The declaration of Scripture, "They that take the sword shall perish by the sword," is illustrated and confirmed by the history of almost every ancient tyrant. We find that they almost all come at last to some terrible end. The man who usurps a throne by violence seems, in all ages and among all nations, very sure to be expelled from it by greater violence, after a brief period of power; and he who poisons or assassinates a precedent rival whom he wishes to supplant, is almost invariably cut off by the poison or the dagger of a following one, who wishes to supplant him.

The death of Agathocles took place about nine years before the campaign of Pyrrhus in Italy, as described in the last chapter, and during that period the kingdom of Sicily had been in a very distracted state. Mænon, immediately after the poisoning of the king, fled to the camp of Archagathus, who was at that time in command of an army at a distance from the city. Here, in a short time, he contrived to assassinate Archagathus, and to seize the supreme power. It was not long, however, before new claimants and competitors for possession of the throne appeared, and new wars broke out, in the course of which Mænon was deposed. At length, in the midst of the contests and commotions that prevailed, two of the leading generals of the Sicilian army conceived the idea of bringing forward Pyrrhus's son by Lanassa as the heir to the crown. This prince was, of course, the grandson of the old King Agathocles, and, as there was no other descendant of the royal line at hand who could be made the representative of the ancient monarchy, it was thought, by the generals above referred to, that the only measure which afforded any hope of restoring peace to the country was to send an embassy to Pyrrhus, and invite him to come and place his young son upon the throne. The name of Lanassa's son was Alexander. He was a boy, perhaps at this time about twelve years old.

At the same time that Pyrrhus received the invitation to go to Sicily, a message came to him from certain parties in Greece, informing him that, on account of some revolutions which had taken place there, a very favorable opportunity was afforded him to secure for himself the throne of that country, and urging him to come and make the attempt. Pyrrhus was for some time quite undecided which of these two proposals to accept. The prize offered him in Greece was more tempting, but the expedition into Sicily seemed to promise more certain success. While revolving the question in his mind which conquest he should first undertake, he complained of the tantalizing cruelty of fortune, in offering him two such tempting prizes at the same time, so as to compel him to forego either the one or the other. At length he decided to go first to Sicily.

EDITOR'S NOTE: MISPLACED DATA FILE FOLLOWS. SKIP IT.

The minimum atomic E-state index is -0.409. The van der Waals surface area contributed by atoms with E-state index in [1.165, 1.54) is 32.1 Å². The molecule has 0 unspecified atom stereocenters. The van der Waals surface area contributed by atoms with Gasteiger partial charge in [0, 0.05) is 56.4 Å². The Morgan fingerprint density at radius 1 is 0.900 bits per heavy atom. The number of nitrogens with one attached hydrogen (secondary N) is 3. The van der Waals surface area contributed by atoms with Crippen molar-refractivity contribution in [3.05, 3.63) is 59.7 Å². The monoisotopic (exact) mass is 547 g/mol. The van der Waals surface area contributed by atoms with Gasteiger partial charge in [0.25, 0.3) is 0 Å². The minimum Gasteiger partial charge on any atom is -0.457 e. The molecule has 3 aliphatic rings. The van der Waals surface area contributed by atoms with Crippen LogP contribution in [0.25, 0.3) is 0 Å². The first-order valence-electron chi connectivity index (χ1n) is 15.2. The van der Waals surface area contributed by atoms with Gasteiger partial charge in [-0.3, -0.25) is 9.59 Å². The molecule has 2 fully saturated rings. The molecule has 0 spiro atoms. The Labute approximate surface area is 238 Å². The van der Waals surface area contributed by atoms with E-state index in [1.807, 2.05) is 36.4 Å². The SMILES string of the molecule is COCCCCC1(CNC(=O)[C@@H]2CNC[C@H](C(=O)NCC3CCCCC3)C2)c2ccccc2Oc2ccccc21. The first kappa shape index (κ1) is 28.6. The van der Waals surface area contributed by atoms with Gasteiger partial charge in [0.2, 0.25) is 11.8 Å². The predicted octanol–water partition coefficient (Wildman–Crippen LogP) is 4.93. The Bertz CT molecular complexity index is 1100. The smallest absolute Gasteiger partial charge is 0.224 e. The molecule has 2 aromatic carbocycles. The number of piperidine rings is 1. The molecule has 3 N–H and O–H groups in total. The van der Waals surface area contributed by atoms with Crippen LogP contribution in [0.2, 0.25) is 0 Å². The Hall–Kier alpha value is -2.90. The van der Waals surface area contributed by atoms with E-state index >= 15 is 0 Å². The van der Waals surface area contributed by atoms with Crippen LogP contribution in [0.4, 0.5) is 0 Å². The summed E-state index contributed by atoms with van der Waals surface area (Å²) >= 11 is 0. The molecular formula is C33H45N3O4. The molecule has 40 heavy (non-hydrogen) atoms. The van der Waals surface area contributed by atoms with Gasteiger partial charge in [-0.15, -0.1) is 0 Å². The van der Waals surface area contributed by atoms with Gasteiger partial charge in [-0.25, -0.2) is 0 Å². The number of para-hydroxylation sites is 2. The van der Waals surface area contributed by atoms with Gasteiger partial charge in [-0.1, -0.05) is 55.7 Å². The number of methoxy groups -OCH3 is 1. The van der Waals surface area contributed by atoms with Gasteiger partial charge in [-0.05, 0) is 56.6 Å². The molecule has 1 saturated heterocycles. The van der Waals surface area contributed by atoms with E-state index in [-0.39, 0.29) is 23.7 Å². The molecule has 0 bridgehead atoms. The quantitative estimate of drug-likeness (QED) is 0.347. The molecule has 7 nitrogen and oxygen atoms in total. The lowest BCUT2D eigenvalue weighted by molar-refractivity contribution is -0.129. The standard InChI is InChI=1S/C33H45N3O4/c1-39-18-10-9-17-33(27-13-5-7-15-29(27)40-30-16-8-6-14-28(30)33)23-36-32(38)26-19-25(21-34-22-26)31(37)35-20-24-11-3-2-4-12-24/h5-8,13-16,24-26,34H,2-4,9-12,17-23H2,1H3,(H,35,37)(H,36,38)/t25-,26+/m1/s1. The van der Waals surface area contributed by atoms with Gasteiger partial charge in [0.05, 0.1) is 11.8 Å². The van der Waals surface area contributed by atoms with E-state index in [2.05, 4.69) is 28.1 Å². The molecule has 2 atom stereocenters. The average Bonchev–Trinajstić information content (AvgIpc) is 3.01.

It was said that one reason which influenced his mind very strongly in making this decision was the fact that Sicily was so near the coast of Africa; and the Sicilians being involved in wars with the Carthaginians, he thought that, if successful in his operations in Sicily, the way would be open for him to make an expedition into Africa, in which case he did not doubt but that he should be able soon to overturn the Carthaginian power, and add all the northern coasts of Africa to his dominions. His empire would thus embrace Epirus, the whole southern part of Italy, Sicily, and the coasts of Africa. He could afterward, he thought, easily add Greece, and then his dominions would include all the wealthy and populous countries surrounding the most important part of the Mediterranean Sea. His government would thus become a naval power of the first class, and any further extension of his sway which he might subsequently desire could easily be accomplished.

In a word, Pyrrhus decided first to proceed to Sicily, and to postpone for a brief period his designs on Greece.

He accordingly proceeded to withdraw his troops from the interior of the country in Italy, and concentrate them in and around Tarentum. He began to make naval preparations, too, on a very extensive scale. The port of Tarentum soon presented a very busy scene. The work of building and repairing ships—of fabricating sails and rigging—of constructing and arming galleys—of disciplining and training crews—of laying in stores of food and of implements of war, went on with great activity, and engaged universal attention. The Tarentines themselves stood by, while all these preparations were going on, rather as spectators of the scene than as active participants. Pyrrhus had taken the absolute command of their city and government, and was exercising supreme power, as if he were the acknowledged sovereign of the country. He had been invited to come over from his own kingdom to help  the Tarentines, not to govern them; but he had seized the sovereign power, justifying the seizure, as is usual with military men under similar circumstances, by the necessity of the case. "There must be order and submission to authority in the city," he said, "or we can make no progress in subduing our enemies." The Tarentines had thus been induced to submit to his assumption of power, convinced, perhaps, partly by his reasoning, and, at all events, silenced by the display of force by which it was accompanied; and they had consoled themselves under a condition of things which they could not prevent, by considering that it was better to yield to a temporary foreign domination, than to be wholly overwhelmed, as there was every probability, before Pyrrhus came to them, that they would be, by their domestic foes.